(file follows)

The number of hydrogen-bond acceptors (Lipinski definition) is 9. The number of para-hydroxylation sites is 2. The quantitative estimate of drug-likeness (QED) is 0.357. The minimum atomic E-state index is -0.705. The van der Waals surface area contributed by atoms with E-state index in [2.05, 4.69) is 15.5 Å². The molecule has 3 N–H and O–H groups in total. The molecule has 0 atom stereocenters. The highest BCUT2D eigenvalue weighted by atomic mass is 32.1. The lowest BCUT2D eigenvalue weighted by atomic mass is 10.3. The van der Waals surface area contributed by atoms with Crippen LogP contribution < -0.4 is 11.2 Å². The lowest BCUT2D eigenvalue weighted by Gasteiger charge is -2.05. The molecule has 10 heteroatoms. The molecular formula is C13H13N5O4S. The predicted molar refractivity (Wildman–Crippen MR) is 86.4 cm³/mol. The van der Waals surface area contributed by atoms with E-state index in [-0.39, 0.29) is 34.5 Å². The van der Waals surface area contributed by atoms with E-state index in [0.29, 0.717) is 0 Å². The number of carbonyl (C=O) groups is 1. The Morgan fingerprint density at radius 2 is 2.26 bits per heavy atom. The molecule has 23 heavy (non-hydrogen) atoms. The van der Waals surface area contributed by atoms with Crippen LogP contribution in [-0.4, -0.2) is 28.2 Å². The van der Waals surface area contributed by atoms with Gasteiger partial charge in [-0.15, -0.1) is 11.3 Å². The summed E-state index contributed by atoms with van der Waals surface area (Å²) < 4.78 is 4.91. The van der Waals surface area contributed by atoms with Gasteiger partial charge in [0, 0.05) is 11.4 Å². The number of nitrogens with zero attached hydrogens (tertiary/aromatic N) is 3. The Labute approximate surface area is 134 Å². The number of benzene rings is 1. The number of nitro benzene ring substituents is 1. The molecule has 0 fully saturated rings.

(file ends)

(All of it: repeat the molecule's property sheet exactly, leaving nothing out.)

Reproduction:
The number of hydrogen-bond acceptors (Lipinski definition) is 9. The number of para-hydroxylation sites is 2. The quantitative estimate of drug-likeness (QED) is 0.357. The minimum atomic E-state index is -0.705. The van der Waals surface area contributed by atoms with E-state index in [2.05, 4.69) is 15.5 Å². The molecule has 3 N–H and O–H groups in total. The molecule has 0 atom stereocenters. The highest BCUT2D eigenvalue weighted by atomic mass is 32.1. The lowest BCUT2D eigenvalue weighted by atomic mass is 10.3. The van der Waals surface area contributed by atoms with Crippen LogP contribution < -0.4 is 11.2 Å². The lowest BCUT2D eigenvalue weighted by Gasteiger charge is -2.05. The molecule has 10 heteroatoms. The molecular formula is C13H13N5O4S. The predicted molar refractivity (Wildman–Crippen MR) is 86.4 cm³/mol. The van der Waals surface area contributed by atoms with E-state index in [-0.39, 0.29) is 34.5 Å². The van der Waals surface area contributed by atoms with E-state index in [0.29, 0.717) is 0 Å². The number of carbonyl (C=O) groups is 1. The Morgan fingerprint density at radius 2 is 2.26 bits per heavy atom. The molecule has 23 heavy (non-hydrogen) atoms. The van der Waals surface area contributed by atoms with Crippen LogP contribution in [-0.4, -0.2) is 28.2 Å². The van der Waals surface area contributed by atoms with Gasteiger partial charge in [-0.15, -0.1) is 11.3 Å². The summed E-state index contributed by atoms with van der Waals surface area (Å²) < 4.78 is 4.91. The van der Waals surface area contributed by atoms with Gasteiger partial charge in [0, 0.05) is 11.4 Å². The number of nitrogens with zero attached hydrogens (tertiary/aromatic N) is 3. The Labute approximate surface area is 134 Å². The number of benzene rings is 1. The number of nitro benzene ring substituents is 1. The molecule has 0 fully saturated rings.